Etymology: Middle English possen, pusshen, probably from Old French pousser to exert pressure, from Latin pulsare, frequentative of pellere to drive, strike — more at felt
Date: 13th century
a. to press against with force in order to drive or impel
b. to move or endeavor to move away or ahead by steady pressure without striking
a. to thrust forward, downward, or outward
b. to cause to increase ; raise <push prices to record levels> c. to try to move beyond or expand <push one's limits> d. to hit (a ball) toward the right from a right-handed swing or toward the left from a left-handed swing — compare pull 3. a. to press or urge forward to completion b. to urge or press the advancement, adoption, or practice of <pushed a bill in the legislature>; especially to make aggressive efforts to sell <we're pushing ham this week> c. to engage in the illicit sale of (narcotics) 4. to bear hard upon so as to involve in difficulty <poverty pushed them to the breaking point> 5. to approach in age or number <grandmother must be pushing 75> intransitive verb 1. to press against something with steady force in or as if in order to impel 2. to press forward energetically against opposition 3. to exert oneself continuously, vigorously, or obtrusively to gain an end <pushing for higher wages> II. noun Date: 1563 1. a vigorous effort to attain an end ; drive: a. a military assault or offensive b. an advance that overcomes obstacles c. a campaign to promote a product 2. a time for action ; emergency 3. a. an act of pushing ; shove b. (1) a physical force steadily applied in a direction away from the body exerting it (2) a nonphysical pressure ; influence, urge c. vigorous enterprise or energy 4. a. an exertion of influence to promote another's interests b. stimulation to activity ; impetus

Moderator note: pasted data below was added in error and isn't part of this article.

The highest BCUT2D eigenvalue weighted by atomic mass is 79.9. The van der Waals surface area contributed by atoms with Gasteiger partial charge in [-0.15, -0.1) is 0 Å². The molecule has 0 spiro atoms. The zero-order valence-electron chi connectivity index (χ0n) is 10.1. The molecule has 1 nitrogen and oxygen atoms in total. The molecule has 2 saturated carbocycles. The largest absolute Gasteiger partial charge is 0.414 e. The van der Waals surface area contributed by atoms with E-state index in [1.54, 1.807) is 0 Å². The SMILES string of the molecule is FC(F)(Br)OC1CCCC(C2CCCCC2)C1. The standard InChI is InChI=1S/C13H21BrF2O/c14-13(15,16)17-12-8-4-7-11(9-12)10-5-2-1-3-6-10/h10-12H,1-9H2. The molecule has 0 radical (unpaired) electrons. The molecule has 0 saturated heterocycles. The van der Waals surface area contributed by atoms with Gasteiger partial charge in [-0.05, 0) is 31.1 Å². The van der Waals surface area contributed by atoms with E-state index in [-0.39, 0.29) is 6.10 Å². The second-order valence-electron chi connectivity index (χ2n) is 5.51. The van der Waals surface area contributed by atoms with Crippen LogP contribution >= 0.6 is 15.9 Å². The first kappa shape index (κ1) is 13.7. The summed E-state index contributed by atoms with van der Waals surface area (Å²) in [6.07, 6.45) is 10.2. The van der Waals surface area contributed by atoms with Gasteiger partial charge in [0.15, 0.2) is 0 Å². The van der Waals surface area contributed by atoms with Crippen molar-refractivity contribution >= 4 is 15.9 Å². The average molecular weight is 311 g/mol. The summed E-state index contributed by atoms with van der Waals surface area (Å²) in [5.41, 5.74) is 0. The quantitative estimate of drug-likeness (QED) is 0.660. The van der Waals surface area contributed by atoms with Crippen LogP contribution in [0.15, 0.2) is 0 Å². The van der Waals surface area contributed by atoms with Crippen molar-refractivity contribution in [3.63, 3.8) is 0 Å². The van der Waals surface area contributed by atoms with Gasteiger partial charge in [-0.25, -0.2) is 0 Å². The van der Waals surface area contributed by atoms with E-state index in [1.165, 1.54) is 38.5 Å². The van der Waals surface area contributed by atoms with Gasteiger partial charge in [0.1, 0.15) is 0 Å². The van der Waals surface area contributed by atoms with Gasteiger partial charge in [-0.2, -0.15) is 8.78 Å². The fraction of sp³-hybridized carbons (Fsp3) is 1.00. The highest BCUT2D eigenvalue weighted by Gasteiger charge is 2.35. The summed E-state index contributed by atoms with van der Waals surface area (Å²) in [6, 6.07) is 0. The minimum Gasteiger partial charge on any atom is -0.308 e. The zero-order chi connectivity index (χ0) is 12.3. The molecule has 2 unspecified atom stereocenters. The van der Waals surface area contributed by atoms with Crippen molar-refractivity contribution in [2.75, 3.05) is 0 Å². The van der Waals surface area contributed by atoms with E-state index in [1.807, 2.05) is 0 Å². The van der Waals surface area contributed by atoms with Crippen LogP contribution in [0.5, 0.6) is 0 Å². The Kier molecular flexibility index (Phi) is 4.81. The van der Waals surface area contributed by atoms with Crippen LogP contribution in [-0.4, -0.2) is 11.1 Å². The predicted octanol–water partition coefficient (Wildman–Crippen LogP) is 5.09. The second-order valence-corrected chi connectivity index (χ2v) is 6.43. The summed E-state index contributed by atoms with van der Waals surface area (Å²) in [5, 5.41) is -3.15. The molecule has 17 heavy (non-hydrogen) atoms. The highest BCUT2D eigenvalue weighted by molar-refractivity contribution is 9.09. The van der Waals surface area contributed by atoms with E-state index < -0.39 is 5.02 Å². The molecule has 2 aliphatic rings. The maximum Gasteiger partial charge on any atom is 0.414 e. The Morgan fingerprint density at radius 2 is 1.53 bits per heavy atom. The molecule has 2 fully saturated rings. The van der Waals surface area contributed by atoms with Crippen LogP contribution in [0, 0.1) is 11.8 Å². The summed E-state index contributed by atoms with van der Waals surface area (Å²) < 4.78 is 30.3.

New Collegiate Dictionary. 2001.